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Detecting deception

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Detecting Deception Erik Skrudland Columbia Southern University Abstract Since the day you first learned to lie as a child, your parents have probably demonstrated extraordinary talent at knowing when you are telling the truth….. and when you are lying. Did you ever wonder how they knew? Chances are it was collection of things called “ tells” that you were unaware of that gave you away. When most people lie, their body goes through a serious of physiological reactions that are subconscious and therefore uncontrollable.

While most people cannot make even a better than chance guess at telling when a person is lying, by analyzing things like “ micro-expressions”, body language, speech patterns and writing techniques, experts can increase the probability of determining deception to levels as high as 90%. The recent inclusion of software speech and facial recognition software has greatly increased the success of these efforts and every day, technological and psychological advances increase the chances of success for law enforcement personnel worldwide. But can anyone do this?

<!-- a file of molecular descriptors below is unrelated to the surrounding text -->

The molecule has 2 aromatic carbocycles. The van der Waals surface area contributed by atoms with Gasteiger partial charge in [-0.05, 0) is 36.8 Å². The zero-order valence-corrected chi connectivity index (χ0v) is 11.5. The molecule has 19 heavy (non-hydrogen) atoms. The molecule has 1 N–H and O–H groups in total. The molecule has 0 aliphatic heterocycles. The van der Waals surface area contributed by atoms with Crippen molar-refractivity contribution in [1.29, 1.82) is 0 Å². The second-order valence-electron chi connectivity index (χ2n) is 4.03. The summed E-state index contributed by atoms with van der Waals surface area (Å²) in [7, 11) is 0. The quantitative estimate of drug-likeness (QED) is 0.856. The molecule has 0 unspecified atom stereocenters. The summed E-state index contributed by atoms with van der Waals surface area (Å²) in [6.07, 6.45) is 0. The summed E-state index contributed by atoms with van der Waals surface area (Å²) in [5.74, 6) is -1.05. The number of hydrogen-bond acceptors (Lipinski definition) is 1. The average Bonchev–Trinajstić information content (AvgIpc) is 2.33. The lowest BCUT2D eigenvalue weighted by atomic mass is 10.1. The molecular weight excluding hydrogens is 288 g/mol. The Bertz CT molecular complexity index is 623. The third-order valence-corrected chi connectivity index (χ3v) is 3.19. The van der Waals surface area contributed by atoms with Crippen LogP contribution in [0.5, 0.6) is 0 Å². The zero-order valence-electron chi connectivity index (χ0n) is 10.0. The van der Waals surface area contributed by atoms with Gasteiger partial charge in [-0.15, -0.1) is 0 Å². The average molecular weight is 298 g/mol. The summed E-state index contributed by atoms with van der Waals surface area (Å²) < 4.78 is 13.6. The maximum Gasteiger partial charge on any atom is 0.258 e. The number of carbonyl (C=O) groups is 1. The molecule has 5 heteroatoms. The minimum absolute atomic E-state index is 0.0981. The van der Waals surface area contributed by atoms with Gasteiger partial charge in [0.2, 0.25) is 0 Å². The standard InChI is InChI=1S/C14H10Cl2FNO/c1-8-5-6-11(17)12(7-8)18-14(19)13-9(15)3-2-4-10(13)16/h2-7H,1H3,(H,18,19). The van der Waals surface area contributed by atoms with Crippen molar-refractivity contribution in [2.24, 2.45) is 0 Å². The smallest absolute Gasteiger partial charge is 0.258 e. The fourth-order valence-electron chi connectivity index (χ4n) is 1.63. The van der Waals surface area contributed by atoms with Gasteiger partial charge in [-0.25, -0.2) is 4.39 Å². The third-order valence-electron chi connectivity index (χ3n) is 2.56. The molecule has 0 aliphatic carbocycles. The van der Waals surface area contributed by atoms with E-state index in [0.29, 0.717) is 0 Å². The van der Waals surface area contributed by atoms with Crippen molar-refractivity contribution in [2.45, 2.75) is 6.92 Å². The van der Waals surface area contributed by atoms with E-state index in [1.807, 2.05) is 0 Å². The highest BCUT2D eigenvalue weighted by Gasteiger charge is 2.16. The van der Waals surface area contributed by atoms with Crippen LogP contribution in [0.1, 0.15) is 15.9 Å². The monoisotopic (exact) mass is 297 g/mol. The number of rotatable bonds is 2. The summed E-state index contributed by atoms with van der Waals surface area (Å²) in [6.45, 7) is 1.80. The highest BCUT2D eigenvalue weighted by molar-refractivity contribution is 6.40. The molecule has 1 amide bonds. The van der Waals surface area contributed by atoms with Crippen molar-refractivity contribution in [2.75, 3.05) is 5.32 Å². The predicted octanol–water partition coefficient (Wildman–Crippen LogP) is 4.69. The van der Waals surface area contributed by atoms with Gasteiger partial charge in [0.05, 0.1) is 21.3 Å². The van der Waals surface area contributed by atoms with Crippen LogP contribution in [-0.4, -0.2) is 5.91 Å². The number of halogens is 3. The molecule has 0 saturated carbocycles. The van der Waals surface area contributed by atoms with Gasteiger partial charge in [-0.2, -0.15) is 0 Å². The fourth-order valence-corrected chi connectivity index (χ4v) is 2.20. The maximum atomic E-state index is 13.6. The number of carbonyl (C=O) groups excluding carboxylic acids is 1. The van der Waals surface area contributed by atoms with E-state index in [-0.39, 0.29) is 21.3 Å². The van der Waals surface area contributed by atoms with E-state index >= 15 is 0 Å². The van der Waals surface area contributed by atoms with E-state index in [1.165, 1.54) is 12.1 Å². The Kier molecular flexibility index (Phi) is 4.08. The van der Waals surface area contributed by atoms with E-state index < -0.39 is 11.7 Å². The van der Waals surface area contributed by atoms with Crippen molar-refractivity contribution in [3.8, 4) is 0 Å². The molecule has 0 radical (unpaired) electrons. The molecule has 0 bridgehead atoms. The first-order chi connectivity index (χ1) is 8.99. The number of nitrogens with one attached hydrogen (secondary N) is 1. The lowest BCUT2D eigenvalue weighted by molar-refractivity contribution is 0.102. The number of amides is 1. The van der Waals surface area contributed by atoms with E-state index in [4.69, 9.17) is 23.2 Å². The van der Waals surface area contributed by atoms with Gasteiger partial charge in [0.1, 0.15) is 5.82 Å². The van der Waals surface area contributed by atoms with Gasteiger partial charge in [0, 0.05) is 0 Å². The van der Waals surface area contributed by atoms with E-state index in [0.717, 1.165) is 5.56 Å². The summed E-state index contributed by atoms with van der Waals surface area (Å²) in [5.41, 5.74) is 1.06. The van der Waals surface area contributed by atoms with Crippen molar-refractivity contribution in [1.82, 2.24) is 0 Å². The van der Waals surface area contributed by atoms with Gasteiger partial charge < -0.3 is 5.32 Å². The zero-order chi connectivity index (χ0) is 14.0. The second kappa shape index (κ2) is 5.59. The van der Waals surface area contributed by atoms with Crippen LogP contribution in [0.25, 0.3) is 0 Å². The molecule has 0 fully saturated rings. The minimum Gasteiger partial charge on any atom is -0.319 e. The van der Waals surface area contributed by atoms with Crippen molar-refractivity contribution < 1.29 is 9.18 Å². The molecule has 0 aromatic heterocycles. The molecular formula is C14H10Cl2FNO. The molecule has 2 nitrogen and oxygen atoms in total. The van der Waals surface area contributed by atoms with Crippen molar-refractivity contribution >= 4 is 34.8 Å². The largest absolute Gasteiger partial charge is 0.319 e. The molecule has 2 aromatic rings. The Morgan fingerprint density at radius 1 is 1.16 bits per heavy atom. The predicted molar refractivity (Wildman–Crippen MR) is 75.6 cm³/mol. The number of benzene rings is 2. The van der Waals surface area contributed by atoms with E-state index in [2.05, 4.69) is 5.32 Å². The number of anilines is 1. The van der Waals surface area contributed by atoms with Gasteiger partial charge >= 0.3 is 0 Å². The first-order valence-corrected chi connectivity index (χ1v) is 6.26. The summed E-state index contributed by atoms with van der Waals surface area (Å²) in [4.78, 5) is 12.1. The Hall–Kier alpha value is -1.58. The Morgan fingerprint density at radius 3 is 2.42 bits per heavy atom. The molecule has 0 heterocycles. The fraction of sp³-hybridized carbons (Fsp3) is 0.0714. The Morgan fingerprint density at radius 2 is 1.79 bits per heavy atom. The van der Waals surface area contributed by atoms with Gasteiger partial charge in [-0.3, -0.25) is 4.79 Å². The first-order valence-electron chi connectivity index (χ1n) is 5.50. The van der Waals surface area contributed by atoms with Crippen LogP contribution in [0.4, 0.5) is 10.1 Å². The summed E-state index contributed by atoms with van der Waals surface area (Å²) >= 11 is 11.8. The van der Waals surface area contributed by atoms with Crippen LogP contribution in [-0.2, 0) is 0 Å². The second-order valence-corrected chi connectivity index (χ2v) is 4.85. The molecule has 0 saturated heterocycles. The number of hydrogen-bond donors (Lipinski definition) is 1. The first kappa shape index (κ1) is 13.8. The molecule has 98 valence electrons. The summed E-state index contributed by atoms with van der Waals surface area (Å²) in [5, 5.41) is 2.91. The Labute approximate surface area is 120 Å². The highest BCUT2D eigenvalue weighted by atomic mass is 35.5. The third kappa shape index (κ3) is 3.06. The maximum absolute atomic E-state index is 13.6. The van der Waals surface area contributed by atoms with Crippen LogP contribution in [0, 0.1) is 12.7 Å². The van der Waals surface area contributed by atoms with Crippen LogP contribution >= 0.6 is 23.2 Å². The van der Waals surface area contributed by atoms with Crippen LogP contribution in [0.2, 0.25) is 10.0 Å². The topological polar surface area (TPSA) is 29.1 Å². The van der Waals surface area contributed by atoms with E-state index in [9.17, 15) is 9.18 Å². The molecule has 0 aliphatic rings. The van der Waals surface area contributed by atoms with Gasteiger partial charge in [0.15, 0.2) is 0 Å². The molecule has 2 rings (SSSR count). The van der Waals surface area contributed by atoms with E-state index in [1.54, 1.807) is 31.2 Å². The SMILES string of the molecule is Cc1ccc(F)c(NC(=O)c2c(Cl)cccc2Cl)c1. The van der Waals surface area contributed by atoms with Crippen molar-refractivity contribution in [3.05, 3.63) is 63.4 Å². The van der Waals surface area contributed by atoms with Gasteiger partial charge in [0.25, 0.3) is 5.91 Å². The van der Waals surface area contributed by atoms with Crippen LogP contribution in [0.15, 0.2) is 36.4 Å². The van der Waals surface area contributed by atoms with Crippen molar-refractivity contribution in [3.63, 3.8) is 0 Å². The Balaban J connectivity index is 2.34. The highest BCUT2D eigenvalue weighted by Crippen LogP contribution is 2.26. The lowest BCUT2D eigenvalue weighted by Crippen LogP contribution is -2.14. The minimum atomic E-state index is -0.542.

Detecting Deception Wouldn’t it be great if you could tell when someone was lying to you just by observing them? And the harder they tried to conceal the truth, the easier it was for you to tell they were lying. Some people say they can do just that. It’s not a super-power they claim to have; but simply the ability to read the “ tells” that almost everyone displays when they are not saying what they believe is the truth. From “ micro-expressions” to body language to verbal slips; your body is almost always giving away all your secrets.

But is it possible for anyone to tell if a person is lying just by watching them and if so, how? When a person is suspected of a crime, the first thing the police usually do is bring them in for questioning, which is really just a polite way of saying “ interrogation”. Interrogations are a lot better now than they used to be; sharp knives, electric prods and whipping used to be the norm (Navarro, Schaffer, 9), but now we only allow verbal questioning which means that interrogators must be very good at detecting deception.